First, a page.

The assets used to underwrite several securitization series put together by parties affiliated with Morgan Stanley Capital
are now the focus of litigation by pass-through certificate investors who claim underwriting did not meet proclaimed standards.
While the series passed SEC regulations, the class action lawsuit bought by Coughlin Stoia Geller Rudman & Robbins claims the registration statement omitted and/or misrepresented the fact that sellers of the underlying mortgages to Morgan Stanley Capital were issuing many of the mortgage loans to borrowers who did not meet the prudent or maximum debt-to-income ratio purportedly required by the lender or provide adequate documentation to support the income and assets required for the lenders to approve and fund the mortgage loans pursuant to the lenders' own guidelines.
The suit also claims borrowers were steered to stated income/asset and low documentation mortgage loans by lenders, lenders' correspondents or lenders' agents, such as mortgage brokers, because the borrowers could not qualify for mortgage loans that required full documentation.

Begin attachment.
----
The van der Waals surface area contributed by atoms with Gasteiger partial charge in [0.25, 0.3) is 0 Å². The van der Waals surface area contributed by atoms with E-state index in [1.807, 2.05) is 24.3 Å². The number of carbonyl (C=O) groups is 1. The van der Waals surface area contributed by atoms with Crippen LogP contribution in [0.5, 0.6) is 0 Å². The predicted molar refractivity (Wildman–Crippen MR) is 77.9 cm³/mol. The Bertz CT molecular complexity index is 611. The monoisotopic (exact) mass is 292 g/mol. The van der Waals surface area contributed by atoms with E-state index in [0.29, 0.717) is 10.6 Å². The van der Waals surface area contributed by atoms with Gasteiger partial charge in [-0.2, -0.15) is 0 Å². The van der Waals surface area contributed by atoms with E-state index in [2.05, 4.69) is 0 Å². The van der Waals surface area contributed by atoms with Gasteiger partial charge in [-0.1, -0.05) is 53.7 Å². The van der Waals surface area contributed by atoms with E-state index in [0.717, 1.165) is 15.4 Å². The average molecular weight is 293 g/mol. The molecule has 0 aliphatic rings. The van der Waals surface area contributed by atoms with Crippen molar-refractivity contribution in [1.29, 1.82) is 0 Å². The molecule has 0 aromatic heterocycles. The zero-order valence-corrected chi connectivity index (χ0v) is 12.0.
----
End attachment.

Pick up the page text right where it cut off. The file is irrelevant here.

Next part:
In addition, the investors say borrowers did not have the income required by the lenders' own guidelines to afford the required mortgage payments which resulted in a mismatch between the amount loaned to the borrower and the capacity of the borrower.
The case seeks to recover damages on behalf of so-called pass-through certificate investors. In ABS payments are made to third parties via pass-through certificates in which investors are compensated according to the rating of each traunch.
Housing Wire is currently unclear as to the status of the lawsuit, but can confirm the claim that the SEC approved the regulatory structure of the series in question.
Coughlin Stoia is asking that anyone involved with this series contact them by the first week in June.
Write to Kelly Curran